• made false or misleading representations and engaged in unconscionable conduct in its supply of services to consumers seeking recognition of their prior learning to gain qualifications
  • imposed an unfair contract term and entered into unsolicited consumer agreements by making uninvited sales phone calls to people, failing to disclose the full terms of the agreement and requiring payment within 10 business days.

Mr Wadi was found to be knowingly concerned in this conduct. In addition to ordering Mr Wadi to pay a penalty of $500 000, the Court made an order disqualifying Mr Wadi from managing a corporation for seven years.

Get Qualified was placed into liquidation in March 2017 and did not defend the case at trial.

Court cases

The following case commenced in 2017–18.

Table 3.19: Vulnerable and disadvantaged consumers proceedings commenced

Equifax Pty Ltd

Conduct

commenced

jurisdiction

16 March 2018

Federal Court Sydney

The ACCC instituted proceedings against credit reporting body Equifax Pty Ltd (formerly Veda Advantage Pty Ltd) alleging that, between June 2013 and March 2017, Equifax made a range of false or misleading representations to consumers in breach of the ACL.

The ACCC also alleges that Equifax acted unconscionably in its dealings with vulnerable consumers by making false or misleading representations and using unfair tactics and undue pressure when dealing with people in financial hardship.

The following cases were ongoing at the end of 2017–18.

Table 3.20: Vulnerable and disadvantaged consumers proceedings ongoing

ACM Group Ltd

Conduct

commenced

jurisdiction

2 June 2016

Federal Court Sydney

The ACCC alleges that, between 2011 and 2015, ACM engaged in misleading or deceptive conduct, harassment and coercion, and unconscionable conduct in debt collection dealings with two consumers. In each case, the debt being pursued had been sold to ACM by Telstra.

Australian Institute of Professional Education Pty Ltd

Conduct

commenced

jurisdiction

31 March 2016

Federal Court Sydney

The ACCC and the Commonwealth allege that AIPE made false or misleading representations and engaged in unconscionable conduct when marketing and selling VET FEE-HELP funded courses between 1 May 2013 and 1 December 2015 in New South Wales (NSW), Queensland and Western Australia (WA).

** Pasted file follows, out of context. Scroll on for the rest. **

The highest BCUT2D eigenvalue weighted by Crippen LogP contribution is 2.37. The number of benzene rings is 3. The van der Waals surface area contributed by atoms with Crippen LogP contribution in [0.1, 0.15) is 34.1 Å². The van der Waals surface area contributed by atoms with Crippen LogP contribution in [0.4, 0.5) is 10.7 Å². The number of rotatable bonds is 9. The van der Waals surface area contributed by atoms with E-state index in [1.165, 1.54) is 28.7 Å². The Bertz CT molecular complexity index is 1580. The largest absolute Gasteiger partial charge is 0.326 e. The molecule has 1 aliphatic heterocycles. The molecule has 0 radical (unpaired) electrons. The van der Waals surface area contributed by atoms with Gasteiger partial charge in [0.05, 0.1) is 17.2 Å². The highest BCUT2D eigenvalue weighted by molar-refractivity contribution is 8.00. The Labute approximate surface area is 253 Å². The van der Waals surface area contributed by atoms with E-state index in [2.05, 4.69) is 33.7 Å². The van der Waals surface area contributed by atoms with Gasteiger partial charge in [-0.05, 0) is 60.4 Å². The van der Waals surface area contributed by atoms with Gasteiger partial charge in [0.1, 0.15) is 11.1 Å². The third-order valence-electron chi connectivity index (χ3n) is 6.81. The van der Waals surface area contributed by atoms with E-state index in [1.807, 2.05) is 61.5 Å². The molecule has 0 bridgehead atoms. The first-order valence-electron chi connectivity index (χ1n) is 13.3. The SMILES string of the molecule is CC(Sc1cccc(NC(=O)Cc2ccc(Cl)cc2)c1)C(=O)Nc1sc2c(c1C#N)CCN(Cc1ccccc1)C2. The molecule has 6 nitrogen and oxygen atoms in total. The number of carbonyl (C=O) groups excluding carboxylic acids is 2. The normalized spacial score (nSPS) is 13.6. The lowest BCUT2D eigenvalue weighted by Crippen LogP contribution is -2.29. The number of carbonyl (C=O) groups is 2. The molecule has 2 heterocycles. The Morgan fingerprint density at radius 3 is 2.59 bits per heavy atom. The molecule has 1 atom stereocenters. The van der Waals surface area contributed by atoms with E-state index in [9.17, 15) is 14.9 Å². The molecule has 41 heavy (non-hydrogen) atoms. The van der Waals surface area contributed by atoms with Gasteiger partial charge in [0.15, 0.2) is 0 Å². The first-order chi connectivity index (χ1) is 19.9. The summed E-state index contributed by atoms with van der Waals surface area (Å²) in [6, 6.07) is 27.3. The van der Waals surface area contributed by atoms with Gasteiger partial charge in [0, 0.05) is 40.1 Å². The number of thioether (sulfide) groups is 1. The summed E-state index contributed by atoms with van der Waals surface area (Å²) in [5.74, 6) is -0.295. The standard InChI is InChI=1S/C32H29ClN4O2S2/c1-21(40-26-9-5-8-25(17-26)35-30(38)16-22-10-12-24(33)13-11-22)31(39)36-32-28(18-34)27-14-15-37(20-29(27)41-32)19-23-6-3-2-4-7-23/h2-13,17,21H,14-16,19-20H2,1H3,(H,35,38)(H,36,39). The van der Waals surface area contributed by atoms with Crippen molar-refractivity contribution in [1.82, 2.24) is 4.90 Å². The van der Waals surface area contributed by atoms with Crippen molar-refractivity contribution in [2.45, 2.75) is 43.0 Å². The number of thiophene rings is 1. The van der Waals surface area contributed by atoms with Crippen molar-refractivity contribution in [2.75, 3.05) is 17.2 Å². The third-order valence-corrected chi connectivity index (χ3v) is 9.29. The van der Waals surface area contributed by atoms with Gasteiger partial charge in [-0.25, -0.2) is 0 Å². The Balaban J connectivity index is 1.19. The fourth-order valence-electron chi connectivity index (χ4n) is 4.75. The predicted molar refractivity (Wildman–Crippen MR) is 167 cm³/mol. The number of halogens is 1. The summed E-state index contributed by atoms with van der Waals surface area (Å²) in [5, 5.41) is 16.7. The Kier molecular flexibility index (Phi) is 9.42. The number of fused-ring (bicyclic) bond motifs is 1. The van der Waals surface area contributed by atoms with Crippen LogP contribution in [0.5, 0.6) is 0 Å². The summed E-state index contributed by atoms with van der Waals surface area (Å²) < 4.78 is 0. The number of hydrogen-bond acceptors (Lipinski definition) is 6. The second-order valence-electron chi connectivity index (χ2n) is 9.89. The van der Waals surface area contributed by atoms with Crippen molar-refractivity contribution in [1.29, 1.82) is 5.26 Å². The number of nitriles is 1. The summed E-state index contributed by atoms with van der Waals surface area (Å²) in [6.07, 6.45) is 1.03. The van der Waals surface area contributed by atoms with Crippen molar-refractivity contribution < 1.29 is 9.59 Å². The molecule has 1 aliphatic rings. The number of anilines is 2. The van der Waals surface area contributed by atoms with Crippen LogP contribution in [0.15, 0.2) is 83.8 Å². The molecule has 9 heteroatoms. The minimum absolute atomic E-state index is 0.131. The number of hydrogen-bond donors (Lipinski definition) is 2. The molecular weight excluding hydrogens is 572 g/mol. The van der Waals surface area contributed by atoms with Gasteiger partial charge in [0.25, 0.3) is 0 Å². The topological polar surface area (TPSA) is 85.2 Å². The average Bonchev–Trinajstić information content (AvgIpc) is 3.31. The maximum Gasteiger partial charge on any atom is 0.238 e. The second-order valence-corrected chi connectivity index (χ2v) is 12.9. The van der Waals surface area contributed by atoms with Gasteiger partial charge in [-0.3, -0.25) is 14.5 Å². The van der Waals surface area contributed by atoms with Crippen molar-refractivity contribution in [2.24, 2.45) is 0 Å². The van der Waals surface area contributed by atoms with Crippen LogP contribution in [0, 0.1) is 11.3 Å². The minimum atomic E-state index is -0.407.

Cornerstone Investment Australia Pty Ltd t/a Empower Institute

Conduct

commenced

jurisdiction

9 December 2015

Federal Court Sydney

The ACCC alleges that, from March 2014, Empower made false or misleading representations and engaged in misleading or deceptive and unconscionable conduct when marketing and selling VET FEE-HELP funded courses to consumers in remote communities and low socio-economic areas in NSW, WA, Victoria, Queensland and South Australia (SA).

Phoenix Institute of Australia Pty Ltd and another

Conduct

commenced

jurisdiction

24 November 2015

Federal Court Sydney

The ACCC alleges that Phoenix made false or misleading representations and engaged in unconscionable conduct when marketing and selling VET FEE-HELP funded courses between January 2015 and October 2015 in NSW, Victoria, Queensland, Northern Territory (NT) and WA.

Unique International College Pty Ltd (appeal)

Conduct

commenced

jurisdiction

status

27 October 2015

Federal Court Sydney

On 30 June 2017 the Federal Court found that Unique made false or misleading representations and engaged in a pattern of behaviour that amounted to unconscionable conduct in breach of the ACL.

Unique appealed against the Court’s decision. The ACCC and the Commonwealth (on behalf of the Department of Education and Training) have since filed a cross-appeal. Both the appeal and cross-appeal will be heard on a date to be fixed by the Full Federal Court.

ACCC alleged that Unique made false or misleading representations and engaged in misleading or deceptive and unconscionable conduct when selling VET FEE-HELP funded courses between July 2014 and September 2015 in NSW.

The following cases were finalised at the end of 2017–18.

Table 3.21: Vulnerable and disadvantaged consumers proceedings finalised

Get Qualified Australia Pty Ltd

Conduct

commenced

concluded

jurisdiction

outcome

30 March 2017

30 August 2017

Federal Court Melbourne

The Federal Court ordered penalties of $8 million against Get Qualified.

It also ordered penalties of $500 000 against Get Qualified’s sole director, Mr Adam Wadi, and an order disqualifying Mr Wadi from managing a corporation for seven years.

The ACCC alleged that Get Qualified Australia made false or misleading representations and engaged in misleading and unconscionable conduct in connection with its supply of services to consumers seeking recognition of their prior learning to gain qualifications.

Swishette Pty Ltd and Letore Pty Ltd

Conduct

commenced

concluded

jurisdiction

outcome

30 March 2017

12 February 2018

Federal Court Melbourne

The Federal Court ordered Letore to compensate victims of a permanent residency program for amounts they paid to Clinica.

The ACCC alleges that Swishette and Letore were directly or indirectly knowingly concerned in false, misleading and unconscionable conduct engaged in by Clinica Internationale Pty Ltd in relation to a program offering permanent residency to migrants between August 2012 and June 2013.